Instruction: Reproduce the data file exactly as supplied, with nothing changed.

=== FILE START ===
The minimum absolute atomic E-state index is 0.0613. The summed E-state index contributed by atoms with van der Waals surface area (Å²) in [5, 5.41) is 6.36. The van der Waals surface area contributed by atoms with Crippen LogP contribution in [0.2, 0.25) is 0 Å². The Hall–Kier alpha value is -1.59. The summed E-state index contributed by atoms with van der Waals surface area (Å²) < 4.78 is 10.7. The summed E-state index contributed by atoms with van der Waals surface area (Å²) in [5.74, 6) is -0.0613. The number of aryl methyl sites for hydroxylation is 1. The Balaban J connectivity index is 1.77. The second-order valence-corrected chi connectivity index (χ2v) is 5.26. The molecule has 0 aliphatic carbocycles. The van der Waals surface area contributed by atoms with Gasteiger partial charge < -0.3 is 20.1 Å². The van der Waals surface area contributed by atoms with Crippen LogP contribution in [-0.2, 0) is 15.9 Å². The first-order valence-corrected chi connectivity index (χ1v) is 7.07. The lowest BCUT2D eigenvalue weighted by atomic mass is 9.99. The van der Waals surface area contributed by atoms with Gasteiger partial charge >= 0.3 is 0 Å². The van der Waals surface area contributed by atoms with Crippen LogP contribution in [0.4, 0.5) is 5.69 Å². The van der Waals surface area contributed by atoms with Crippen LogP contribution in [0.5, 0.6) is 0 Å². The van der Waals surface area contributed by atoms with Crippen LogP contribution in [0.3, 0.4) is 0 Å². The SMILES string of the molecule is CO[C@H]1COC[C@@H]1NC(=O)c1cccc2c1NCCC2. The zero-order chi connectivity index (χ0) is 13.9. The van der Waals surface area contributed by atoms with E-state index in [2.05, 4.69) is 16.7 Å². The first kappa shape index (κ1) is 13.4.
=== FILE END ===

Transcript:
The minimum absolute atomic E-state index is 0.0613. The summed E-state index contributed by atoms with van der Waals surface area (Å²) in [5, 5.41) is 6.36. The van der Waals surface area contributed by atoms with Crippen LogP contribution in [0.2, 0.25) is 0 Å². The Hall–Kier alpha value is -1.59. The summed E-state index contributed by atoms with van der Waals surface area (Å²) < 4.78 is 10.7. The summed E-state index contributed by atoms with van der Waals surface area (Å²) in [5.74, 6) is -0.0613. The number of aryl methyl sites for hydroxylation is 1. The Balaban J connectivity index is 1.77. The second-order valence-corrected chi connectivity index (χ2v) is 5.26. The molecule has 0 aliphatic carbocycles. The van der Waals surface area contributed by atoms with Gasteiger partial charge < -0.3 is 20.1 Å². The van der Waals surface area contributed by atoms with Crippen LogP contribution in [-0.2, 0) is 15.9 Å². The first-order valence-corrected chi connectivity index (χ1v) is 7.07. The lowest BCUT2D eigenvalue weighted by atomic mass is 9.99. The van der Waals surface area contributed by atoms with Gasteiger partial charge >= 0.3 is 0 Å². The van der Waals surface area contributed by atoms with Crippen LogP contribution in [0.4, 0.5) is 5.69 Å². The van der Waals surface area contributed by atoms with Crippen LogP contribution in [0.5, 0.6) is 0 Å². The van der Waals surface area contributed by atoms with Crippen LogP contribution in [0.3, 0.4) is 0 Å². The SMILES string of the molecule is CO[C@H]1COC[C@@H]1NC(=O)c1cccc2c1NCCC2. The zero-order chi connectivity index (χ0) is 13.9. The van der Waals surface area contributed by atoms with E-state index in [2.05, 4.69) is 16.7 Å². The first kappa shape index (κ1) is 13.4.